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U.S. watchdog allows delay to smooth transition to swaps trading

By Douwe Miedema

WASHINGTON (Reuters) - The U.S. derivatives regulator late on Friday gave a new and untested type of trading platform a bit more time to comply with some of its rules, to smooth the transition to regulated trading next week.

The Commodity Futures Trading Commission (CFTC) has been rushing through permits for the platforms - called Swap Execution Facilities - that must open their doors for customers on Wednesday.

The agency wanted to be ahead of a possible U.S. government shutdown next week, but has refused to give in to industry demands to delay the October 2 deadline by which the newly created SEFs have to comply with its rules.

Swaps are complex financial contracts that can be used to offset financial risk, but are predominantly a favorite speculation tool for hedge funds, and were widely blamed for exacerbating the 2007-09 global financial crisis.

The new platforms are one measure to regulate the $630 trillion market - dominated by investment banks such as JP Morgan Chase & Co , Bank of America and Citigroup - to make it more transparent and less risky.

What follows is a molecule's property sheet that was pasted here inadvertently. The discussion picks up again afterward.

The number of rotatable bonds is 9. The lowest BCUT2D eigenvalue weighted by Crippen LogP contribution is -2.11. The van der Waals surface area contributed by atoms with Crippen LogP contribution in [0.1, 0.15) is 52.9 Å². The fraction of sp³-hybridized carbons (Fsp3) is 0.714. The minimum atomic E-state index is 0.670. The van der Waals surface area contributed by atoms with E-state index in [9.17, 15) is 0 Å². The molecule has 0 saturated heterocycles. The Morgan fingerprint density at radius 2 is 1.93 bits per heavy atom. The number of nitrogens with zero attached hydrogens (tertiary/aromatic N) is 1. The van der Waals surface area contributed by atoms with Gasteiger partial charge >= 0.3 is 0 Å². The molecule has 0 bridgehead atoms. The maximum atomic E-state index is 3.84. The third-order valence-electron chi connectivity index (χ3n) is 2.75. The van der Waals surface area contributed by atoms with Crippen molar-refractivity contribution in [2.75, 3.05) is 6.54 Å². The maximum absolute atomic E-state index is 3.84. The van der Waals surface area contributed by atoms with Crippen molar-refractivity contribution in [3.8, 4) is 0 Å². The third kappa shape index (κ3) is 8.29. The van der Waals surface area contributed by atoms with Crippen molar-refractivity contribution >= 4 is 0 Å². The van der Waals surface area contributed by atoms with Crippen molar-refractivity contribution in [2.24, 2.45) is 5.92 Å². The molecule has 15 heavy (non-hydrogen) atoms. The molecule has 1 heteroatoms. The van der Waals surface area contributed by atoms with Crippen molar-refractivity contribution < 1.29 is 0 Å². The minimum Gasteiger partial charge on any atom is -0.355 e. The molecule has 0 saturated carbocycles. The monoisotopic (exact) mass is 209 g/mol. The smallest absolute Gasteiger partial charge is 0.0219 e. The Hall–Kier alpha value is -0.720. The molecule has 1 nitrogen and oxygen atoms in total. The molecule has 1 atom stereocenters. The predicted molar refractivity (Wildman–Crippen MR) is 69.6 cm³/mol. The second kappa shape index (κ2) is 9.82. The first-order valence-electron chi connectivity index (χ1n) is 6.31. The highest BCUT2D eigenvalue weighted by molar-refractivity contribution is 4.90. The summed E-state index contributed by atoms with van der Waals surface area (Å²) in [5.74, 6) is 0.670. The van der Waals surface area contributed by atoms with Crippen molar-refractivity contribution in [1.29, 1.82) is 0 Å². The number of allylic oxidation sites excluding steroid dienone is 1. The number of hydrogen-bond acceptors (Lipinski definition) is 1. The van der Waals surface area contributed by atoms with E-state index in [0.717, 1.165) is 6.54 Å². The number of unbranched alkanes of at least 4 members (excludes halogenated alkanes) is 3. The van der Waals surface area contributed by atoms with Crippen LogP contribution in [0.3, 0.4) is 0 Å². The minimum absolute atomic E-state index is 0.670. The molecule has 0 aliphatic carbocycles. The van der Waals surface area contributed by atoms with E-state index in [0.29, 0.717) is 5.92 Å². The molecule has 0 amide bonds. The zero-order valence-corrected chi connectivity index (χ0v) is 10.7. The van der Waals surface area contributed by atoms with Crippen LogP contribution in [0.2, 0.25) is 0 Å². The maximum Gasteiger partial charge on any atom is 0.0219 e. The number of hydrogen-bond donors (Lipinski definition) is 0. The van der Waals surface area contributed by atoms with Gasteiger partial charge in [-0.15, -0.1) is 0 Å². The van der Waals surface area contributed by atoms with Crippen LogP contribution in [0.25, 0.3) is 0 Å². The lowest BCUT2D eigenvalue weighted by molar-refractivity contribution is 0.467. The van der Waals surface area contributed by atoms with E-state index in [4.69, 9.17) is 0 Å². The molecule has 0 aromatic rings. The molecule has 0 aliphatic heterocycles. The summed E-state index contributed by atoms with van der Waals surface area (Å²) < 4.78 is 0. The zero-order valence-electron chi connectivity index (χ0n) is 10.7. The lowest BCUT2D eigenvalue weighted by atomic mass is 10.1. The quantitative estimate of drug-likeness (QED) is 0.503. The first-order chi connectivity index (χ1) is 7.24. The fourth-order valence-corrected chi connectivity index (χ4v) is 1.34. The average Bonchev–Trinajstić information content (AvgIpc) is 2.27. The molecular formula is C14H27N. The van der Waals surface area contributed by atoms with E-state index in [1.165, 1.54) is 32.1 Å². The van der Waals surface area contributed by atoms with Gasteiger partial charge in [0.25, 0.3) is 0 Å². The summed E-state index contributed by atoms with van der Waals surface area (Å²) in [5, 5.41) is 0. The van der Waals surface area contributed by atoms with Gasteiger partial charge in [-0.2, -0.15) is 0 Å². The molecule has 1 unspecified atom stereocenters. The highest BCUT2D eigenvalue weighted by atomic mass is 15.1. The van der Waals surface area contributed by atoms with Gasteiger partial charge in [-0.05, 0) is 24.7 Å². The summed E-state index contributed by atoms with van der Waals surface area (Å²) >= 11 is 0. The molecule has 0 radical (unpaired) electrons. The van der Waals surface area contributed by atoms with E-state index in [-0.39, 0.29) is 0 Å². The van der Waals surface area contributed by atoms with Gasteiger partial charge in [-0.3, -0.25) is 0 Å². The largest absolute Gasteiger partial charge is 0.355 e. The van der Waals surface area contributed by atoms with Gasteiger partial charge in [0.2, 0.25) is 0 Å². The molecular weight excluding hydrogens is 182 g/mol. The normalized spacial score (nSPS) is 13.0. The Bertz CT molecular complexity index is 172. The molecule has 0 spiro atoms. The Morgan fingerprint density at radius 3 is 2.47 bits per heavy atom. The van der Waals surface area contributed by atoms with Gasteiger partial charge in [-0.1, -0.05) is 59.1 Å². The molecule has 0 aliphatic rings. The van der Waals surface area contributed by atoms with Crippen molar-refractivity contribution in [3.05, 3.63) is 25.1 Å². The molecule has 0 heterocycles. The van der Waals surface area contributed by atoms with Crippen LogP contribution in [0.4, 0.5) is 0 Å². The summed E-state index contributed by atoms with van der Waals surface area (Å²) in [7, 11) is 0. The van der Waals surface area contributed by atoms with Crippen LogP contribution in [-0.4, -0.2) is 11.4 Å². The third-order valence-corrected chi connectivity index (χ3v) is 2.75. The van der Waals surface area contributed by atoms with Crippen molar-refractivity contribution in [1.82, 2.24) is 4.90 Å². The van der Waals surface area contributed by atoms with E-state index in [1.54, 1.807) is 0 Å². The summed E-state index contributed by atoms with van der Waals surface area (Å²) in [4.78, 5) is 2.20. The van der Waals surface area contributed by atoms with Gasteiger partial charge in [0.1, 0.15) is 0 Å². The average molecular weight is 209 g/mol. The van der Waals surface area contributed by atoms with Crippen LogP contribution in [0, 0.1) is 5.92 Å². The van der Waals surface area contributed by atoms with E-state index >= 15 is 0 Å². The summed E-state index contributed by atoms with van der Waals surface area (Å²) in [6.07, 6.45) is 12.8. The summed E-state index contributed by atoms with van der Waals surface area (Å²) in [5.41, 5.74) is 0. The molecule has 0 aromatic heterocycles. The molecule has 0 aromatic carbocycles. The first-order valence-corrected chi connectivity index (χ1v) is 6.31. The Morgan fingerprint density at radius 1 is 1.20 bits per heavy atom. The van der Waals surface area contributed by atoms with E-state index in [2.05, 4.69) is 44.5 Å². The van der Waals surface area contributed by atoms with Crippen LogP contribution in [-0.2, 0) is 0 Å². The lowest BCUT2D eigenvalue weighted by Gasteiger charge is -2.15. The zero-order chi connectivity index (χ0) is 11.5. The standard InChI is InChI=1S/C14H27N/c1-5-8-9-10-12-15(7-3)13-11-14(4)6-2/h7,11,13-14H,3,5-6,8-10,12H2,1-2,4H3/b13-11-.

Late on Friday, the CFTC issued three letters delaying some of the strict new rules for the SEFs, which are run by large derivative brokers such as ICAP and GFI but also by Bloomberg LP and Thomson Reuters .

They can now delay trade reporting by one month for foreign exchange swaps, and by two months for equity and other commodity swaps, one of the letters said.

CFTC Chairman Gary Gensler said on Friday that there would be no delay for data reporting for fixed income and credit swaps, the bulk of the market.

The companies can also delay certain documentation and technological connectivity requirements, collectively known as onboarding, by up to a month.

A spokesman for Gensler said the onboarding delay would be for two weeks, but Commissioner Bart Chilton pushed for a two-month delay and the period was then extended at the last minute.

The delay in onboarding will be welcomed by SEF clients such as large asset managers who had complained there wasn't enough time to go through all the rule-books and make an informed choice who they wanted to do business with.

The third letter granted swap counterparties the same reporting delay as the SEFs, because the reporting by the former can depend on that by the latter.

The SEF rules ban the practice of privately negotiating swap deals - something that was largely done over the phone and was therefore hard to control.

Deals must now be entered into systems that are more like stock exchanges, though negotiating over the phone will still be allowed as long as buyers and sellers can prove that they have spoken to more than one counterparty.

(Editing by Christopher Wilson)

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